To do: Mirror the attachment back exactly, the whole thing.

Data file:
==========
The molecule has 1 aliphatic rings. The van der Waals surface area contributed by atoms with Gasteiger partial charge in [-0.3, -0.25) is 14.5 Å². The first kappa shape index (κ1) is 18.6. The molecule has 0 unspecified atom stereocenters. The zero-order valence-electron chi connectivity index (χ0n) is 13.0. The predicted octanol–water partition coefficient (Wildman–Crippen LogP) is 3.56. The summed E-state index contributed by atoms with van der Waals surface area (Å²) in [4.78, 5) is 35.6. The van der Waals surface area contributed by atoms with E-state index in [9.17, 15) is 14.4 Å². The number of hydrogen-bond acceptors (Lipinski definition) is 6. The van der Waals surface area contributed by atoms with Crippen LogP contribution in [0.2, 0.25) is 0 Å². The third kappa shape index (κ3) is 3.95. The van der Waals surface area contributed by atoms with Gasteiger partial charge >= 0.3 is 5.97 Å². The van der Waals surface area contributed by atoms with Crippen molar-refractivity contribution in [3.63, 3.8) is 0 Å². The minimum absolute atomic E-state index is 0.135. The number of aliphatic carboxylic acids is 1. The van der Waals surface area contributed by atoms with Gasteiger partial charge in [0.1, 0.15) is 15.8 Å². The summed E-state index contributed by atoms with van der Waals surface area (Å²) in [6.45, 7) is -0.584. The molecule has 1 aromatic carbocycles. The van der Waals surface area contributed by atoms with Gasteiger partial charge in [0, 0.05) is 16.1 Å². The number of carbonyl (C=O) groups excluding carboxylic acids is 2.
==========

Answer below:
The molecule has 1 aliphatic rings. The van der Waals surface area contributed by atoms with Gasteiger partial charge in [-0.3, -0.25) is 14.5 Å². The first kappa shape index (κ1) is 18.6. The molecule has 0 unspecified atom stereocenters. The zero-order valence-electron chi connectivity index (χ0n) is 13.0. The predicted octanol–water partition coefficient (Wildman–Crippen LogP) is 3.56. The summed E-state index contributed by atoms with van der Waals surface area (Å²) in [4.78, 5) is 35.6. The van der Waals surface area contributed by atoms with E-state index in [9.17, 15) is 14.4 Å². The number of hydrogen-bond acceptors (Lipinski definition) is 6. The van der Waals surface area contributed by atoms with Crippen LogP contribution in [0.2, 0.25) is 0 Å². The third kappa shape index (κ3) is 3.95. The van der Waals surface area contributed by atoms with Gasteiger partial charge >= 0.3 is 5.97 Å². The van der Waals surface area contributed by atoms with Crippen molar-refractivity contribution in [3.63, 3.8) is 0 Å². The minimum absolute atomic E-state index is 0.135. The number of aliphatic carboxylic acids is 1. The van der Waals surface area contributed by atoms with Gasteiger partial charge in [0.1, 0.15) is 15.8 Å². The summed E-state index contributed by atoms with van der Waals surface area (Å²) in [6.45, 7) is -0.584. The molecule has 1 aromatic carbocycles. The van der Waals surface area contributed by atoms with Gasteiger partial charge in [0, 0.05) is 16.1 Å². The number of carbonyl (C=O) groups excluding carboxylic acids is 2.